Defending MK of his party who publicly said he would not get the coronavirus vaccine, Yisrael Beytenu chairman Avigdor Liberman falsely said Saturday night that “we know nothing about the vaccine” and confirmed his opposition. getting people vaccinated.
His comments, which come amid a slowdown in the Israeli vaccination campaign, drew an immediate appeal from health officials who warned it could provoke public suspicion about the vaccine costing lives.
When asked if he supported the proposal to impose sanctions on people who refuse to be vaccinated, Liberman said such measures had gone too far.
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“You need to have the vaccine but compulsory vaccination is not appropriate. We don’t know anything about the vaccine, I don’t know how long it is effective, ”he said. However, he admitted, “There is nothing better.” It’s best for people to go and get the vaccine. ”
The Ministry of Health intends to ban Israelis who refuse vaccination against the coronavirus and impose sanctions on businesses that accept unvaccinated consumers.
Officials are looking to restrict access to gyms, hotels, restaurants and cultural and sporting events to those who refuse to get vaccinated, while those who are protected and those who recently performed a negative test, entered freely.
Liberman said he would not support such moves and that it was wrong to punish people for being willing to get the bullet, including that of his party. 4 Eli Avidar, who said Friday that he would not be vaccinated because he was not in a high-risk group.
Liberman said Avidar should be allowed to believe what he wants.
“He believes in yoga, veganism and sports… Man believes in other things and should be respected,” Liberman said.
Speaking to Radio 103, Avidar said, “I have a lot to say about this campaign which is starting to put pressure on the country and aims to vaccinate everyone who moves, when they shouldn’t. for him, and that he should only vaccinate people in risk group. . ”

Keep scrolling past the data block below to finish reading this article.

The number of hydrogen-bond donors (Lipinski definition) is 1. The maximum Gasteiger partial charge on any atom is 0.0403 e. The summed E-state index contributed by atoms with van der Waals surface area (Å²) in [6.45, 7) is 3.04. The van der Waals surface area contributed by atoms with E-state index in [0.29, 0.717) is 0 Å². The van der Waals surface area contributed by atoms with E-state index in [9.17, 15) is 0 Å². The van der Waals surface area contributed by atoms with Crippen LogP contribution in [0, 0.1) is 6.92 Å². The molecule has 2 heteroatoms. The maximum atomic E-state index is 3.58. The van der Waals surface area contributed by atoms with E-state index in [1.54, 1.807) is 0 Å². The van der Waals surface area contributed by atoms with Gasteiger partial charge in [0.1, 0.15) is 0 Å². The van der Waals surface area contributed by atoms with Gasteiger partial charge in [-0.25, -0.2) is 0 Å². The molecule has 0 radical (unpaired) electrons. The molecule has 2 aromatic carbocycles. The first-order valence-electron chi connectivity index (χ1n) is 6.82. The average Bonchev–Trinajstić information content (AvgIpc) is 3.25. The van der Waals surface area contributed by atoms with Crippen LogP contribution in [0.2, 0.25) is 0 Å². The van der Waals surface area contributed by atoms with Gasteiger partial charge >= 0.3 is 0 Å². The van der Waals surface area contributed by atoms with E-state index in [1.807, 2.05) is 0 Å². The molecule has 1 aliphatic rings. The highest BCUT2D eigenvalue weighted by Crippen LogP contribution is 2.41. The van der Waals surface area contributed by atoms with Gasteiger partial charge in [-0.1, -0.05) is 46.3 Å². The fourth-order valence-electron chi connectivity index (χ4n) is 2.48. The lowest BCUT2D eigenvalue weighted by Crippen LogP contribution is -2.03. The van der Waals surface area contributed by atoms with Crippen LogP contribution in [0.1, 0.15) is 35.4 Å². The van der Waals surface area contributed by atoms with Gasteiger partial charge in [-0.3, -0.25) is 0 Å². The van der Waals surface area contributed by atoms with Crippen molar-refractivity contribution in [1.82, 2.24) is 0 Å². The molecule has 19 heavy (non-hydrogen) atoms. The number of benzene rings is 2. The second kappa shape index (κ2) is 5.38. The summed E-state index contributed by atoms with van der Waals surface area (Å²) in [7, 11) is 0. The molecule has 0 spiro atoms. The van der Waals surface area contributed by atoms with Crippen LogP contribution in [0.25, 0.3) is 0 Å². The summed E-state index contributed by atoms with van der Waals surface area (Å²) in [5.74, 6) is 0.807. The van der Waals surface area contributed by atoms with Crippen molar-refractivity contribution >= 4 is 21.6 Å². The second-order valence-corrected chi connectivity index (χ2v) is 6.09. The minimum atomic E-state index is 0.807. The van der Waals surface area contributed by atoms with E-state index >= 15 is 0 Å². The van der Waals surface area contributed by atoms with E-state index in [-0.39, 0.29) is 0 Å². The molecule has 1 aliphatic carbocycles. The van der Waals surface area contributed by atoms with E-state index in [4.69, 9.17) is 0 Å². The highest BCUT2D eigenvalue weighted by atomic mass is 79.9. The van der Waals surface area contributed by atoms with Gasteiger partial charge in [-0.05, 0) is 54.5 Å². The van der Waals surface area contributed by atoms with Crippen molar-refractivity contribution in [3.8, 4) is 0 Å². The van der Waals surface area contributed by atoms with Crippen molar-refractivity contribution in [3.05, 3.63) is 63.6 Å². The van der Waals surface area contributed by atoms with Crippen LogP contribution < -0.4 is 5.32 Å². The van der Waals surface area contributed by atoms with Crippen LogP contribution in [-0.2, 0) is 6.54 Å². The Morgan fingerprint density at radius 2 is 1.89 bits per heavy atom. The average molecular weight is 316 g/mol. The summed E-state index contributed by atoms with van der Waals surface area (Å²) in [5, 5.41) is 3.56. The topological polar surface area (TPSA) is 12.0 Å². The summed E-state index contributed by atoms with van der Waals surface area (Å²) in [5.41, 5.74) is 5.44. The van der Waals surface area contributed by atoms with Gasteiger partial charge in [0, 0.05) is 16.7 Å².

“I’m telling you I won’t get the vaccine and I’ll also tell you why – I’m not in danger, I’m not afraid, I’m feeling healthy, I’m keeping myself healthy, so why should I have the vaccine? “”
Responding to Liberman ‘s comments, former coronavirus czar and Ichilov Tel Aviv Hospital chief Ronni Gamzu rejected the idea “we know nothing about the vaccines” and said it was careless to spread such a decontamination .
“I know a lot about vaccines; we know that the dynamics of vaccination in the tens of millions have been vaccinated around the world, ”Gamzu told public broadcaster Kan. “MK Liberman may not know much about the vaccine, but science does.”
“This vaccine works, and it works well,” he said. “Young people who don’t feel the disease spread it to people who may be very ill.”
The issue of vaccine laziness and immunization is a growing concern as the worldwide Israeli inoculation campaign has slowed in recent weeks. Some 3,832,387 Israelis have received the first dose of the vaccine and 2,464,280 have received both doses – nearly a quarter of the total population.
“At the beginning of the [vaccination] We have become accustomed to circulating between 100,000 and 120,000 people a day, and in the last few days we are barely reaching half of those numbers, ”said Kalanit Kaye, manager Clalit vaccine campaign, on Ynet news site last week, blamed online “Fake News” for promoting vaccine suspicion.
Facebook on Tuesday dismissed a group with 12,000 members associated with popular Israeli rabbi Amnon Yitzhak who revealed false news about the pandemic and the vaccine.
The group came out of the social media platform after the Ministry of Health urged Facebook to post anti-vaxxers who were bragging about their benefits.
The social media giant has vowed to keep anti-vaxxers and those who spread fake vaccine information off its platform. Also last week, the Israeli media reported that the claims of a popular rabbi against vaccination fueled fears that a coronavirus had been shot in Israel and that health officials had been blamed for slowing down the country’s vaccination campaign.
Facebook said Monday that it was building efforts to stop the worldwide spread of misinformation about COVID-19 vaccines, spreading facts, and finding out who might be taking them. longing. The move includes a ban on organizations re-disseminating false information and debating claims about the virus and vaccines.